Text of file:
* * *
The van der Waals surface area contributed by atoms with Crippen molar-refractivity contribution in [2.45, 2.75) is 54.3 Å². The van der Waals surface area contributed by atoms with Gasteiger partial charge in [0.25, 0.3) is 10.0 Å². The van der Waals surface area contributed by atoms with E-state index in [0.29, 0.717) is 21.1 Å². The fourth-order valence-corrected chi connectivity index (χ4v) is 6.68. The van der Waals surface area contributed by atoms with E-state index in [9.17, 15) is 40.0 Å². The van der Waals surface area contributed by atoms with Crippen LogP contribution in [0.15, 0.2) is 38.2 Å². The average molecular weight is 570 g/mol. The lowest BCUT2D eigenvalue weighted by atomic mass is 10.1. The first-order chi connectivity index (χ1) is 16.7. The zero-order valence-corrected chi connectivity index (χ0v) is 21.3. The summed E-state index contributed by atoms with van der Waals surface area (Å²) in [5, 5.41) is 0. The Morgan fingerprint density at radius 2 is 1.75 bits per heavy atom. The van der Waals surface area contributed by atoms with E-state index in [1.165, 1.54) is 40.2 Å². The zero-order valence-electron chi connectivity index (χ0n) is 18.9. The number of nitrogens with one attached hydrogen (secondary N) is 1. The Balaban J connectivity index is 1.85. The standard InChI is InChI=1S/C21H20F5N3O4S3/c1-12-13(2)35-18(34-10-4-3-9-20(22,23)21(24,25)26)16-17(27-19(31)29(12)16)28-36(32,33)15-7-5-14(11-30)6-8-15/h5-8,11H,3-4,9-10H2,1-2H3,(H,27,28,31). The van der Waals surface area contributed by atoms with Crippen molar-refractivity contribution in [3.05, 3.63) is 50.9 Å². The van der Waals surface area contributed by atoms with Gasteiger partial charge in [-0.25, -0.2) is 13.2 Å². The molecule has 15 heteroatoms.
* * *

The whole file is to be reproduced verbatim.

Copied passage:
The van der Waals surface area contributed by atoms with Crippen molar-refractivity contribution in [2.45, 2.75) is 54.3 Å². The van der Waals surface area contributed by atoms with Gasteiger partial charge in [0.25, 0.3) is 10.0 Å². The van der Waals surface area contributed by atoms with E-state index in [0.29, 0.717) is 21.1 Å². The fourth-order valence-corrected chi connectivity index (χ4v) is 6.68. The van der Waals surface area contributed by atoms with E-state index in [9.17, 15) is 40.0 Å². The van der Waals surface area contributed by atoms with Crippen LogP contribution in [0.15, 0.2) is 38.2 Å². The average molecular weight is 570 g/mol. The lowest BCUT2D eigenvalue weighted by atomic mass is 10.1. The first-order chi connectivity index (χ1) is 16.7. The zero-order valence-corrected chi connectivity index (χ0v) is 21.3. The summed E-state index contributed by atoms with van der Waals surface area (Å²) in [5, 5.41) is 0. The Morgan fingerprint density at radius 2 is 1.75 bits per heavy atom. The van der Waals surface area contributed by atoms with E-state index in [1.165, 1.54) is 40.2 Å². The zero-order valence-electron chi connectivity index (χ0n) is 18.9. The number of nitrogens with one attached hydrogen (secondary N) is 1. The Balaban J connectivity index is 1.85. The standard InChI is InChI=1S/C21H20F5N3O4S3/c1-12-13(2)35-18(34-10-4-3-9-20(22,23)21(24,25)26)16-17(27-19(31)29(12)16)28-36(32,33)15-7-5-14(11-30)6-8-15/h5-8,11H,3-4,9-10H2,1-2H3,(H,27,28,31). The van der Waals surface area contributed by atoms with Crippen molar-refractivity contribution in [3.05, 3.63) is 50.9 Å². The van der Waals surface area contributed by atoms with Gasteiger partial charge in [-0.25, -0.2) is 13.2 Å². The molecule has 15 heteroatoms.